When interpreting the above results it is important to realize that the 2020 population numbers are currently projections. In a recent press release Destatis announced that the population in 2020 might not have increases as projected, because of a smaller migration surplus, higher mortality and lower birth numbers. As a consequence, Destatis now estimates that the 2020 population consisted of 83.20 mio (no population increase compared to 2019) individuals whereas in the G2-L2-W2 projection variant the projection was 83.38 mio (population increase by 0.3% compared to 2019). Final figures, including more detailed age-stratified data, will be available mid 2021 and it will be interesting to see how these impact the excess mortality calculations.
Furthermore, it is important to realize that the current observed 2020 mortality numbers contain the consequences of all type of effects from the pandemic management, which includes changes in the population behavior due to interventions. Disentangling the complex effects of all-cause mortality and the COVID-19 pandemic is a delicate matter, which takes experts in several disciplines (demographers, statisticians, epidemiologists) to solve. However, should you based on the above numbers happen to think that COVID-19 is not a serious problem, it is insightful to think about the prevention paradox and take a look at the all-cause mortality statistics from other countries and consider a more regional analysis as done in the next section.
Analysis for the 16 Federal States
The preliminary all-cause mortality data are also available for each of the 16 federal states, however, with a coarser age discretization. We show for each of the two age-groups the weekly population adjusted mortality relative to the same week in 2016-2019. Note that since the age-groups are also coarser, i.e. the data contains only the two groups [00,65) and [65,Inf), the effect of the changing populations on the estimates is less pronounced.
The plot can also be compared to the recently introduced Destatis visualization of absolute case numbers on state level. We note the strong regional differences in the plot. As an example, the highest mortality in the 65+ age-group occurs in 2020-W52 in the federal state of Sachsen, where the poulation adjusted mortality is 122% above the mean of 2016-2019. Note that for Sachsen, even the <65 age-group has a visible excess. The 3 federal states with the highest excess mortality week in the 65+ age-group are:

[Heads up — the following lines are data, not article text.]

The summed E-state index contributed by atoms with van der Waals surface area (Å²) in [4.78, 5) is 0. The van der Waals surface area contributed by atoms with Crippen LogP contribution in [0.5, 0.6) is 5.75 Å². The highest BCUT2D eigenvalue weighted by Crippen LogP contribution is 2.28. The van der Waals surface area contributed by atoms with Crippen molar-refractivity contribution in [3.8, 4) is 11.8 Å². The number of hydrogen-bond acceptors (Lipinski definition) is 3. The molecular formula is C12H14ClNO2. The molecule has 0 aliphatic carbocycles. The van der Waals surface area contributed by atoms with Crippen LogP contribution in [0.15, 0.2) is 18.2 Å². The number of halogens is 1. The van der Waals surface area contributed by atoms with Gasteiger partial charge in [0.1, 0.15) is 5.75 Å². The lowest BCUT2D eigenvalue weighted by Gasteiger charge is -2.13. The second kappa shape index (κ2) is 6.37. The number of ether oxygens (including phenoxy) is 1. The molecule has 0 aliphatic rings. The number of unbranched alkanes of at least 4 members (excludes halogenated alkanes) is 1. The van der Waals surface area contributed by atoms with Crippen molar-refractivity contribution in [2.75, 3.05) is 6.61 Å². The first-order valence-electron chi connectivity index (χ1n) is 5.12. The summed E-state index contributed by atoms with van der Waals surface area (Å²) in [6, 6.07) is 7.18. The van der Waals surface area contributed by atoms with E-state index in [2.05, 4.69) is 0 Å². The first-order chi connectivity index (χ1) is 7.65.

|Federal state||Week||Excess mortality|
All-Cause Mortality and COVID-19 Associated Deaths
To see, how much of the all-cause mortality is directly contributed by deaths in association with COVID-19, we match the age-stratified all-cause mortality data with the age-stratified COVID-19 deaths reported by the RKI. As of 2020-01-14 the RKI provides weekly time series of date of death in age groups of 10 years. Hence, the previous rough extrapolation from day of report used in the original blog post is not needed anymore.
We note that a large part of the increase in mortality can be explained by COVID-19, i.e. after subtracting the COVID-19 associated deaths the remainder of the mortality seems comparable with previous years. This is good news, because deviations would be early signs of possible secondary adverse health effects due to the COVID-19 pandemic, i.e. patients trying to avoid the hospital, or care for emergencies which cannot be given due to lack of ressources.
We note that the COVID-19 associated deaths in the most recent weeks in the [80,90) age groups make up approximately 25% of all deaths reported in the week.
Considering all-cause mortality and COVID-19 associated mortality as a measure for the impact of an pandemic is a rather simplistic view of the pandemic. COVID-19 infections can be very mild, but complicated progressions can occur without leading to death (see, e.g., long COVID). Looking at mortality also ignores the complex interplay between age-groups, where it can be beneficial to reduce infections in a not-so-affected-by-the-disease age-group in order to protect the higher-risk groups. The motivation of this post was primarily to put COVID-19 associated mortality in relation to all-cause mortality in order to get a better understanding of the daily number of COVID-19 deaths. An age-stratified view is necessary for this. Furthermore, as pointed out by Ragnitz (2021), excess mortality calculations should take the changing population structure into account.
For a more modelling based analysis of the German COVID-19 associated mortality data based on reported infections see also the work by Linden et al. (2020) (updated analysis). More information on real-time mortality monitoring can be obtained from the EuroMoMo methodology page or Höhle and Mazick (2010). Comments and feedback to the analysis in this blog post are much appretiated.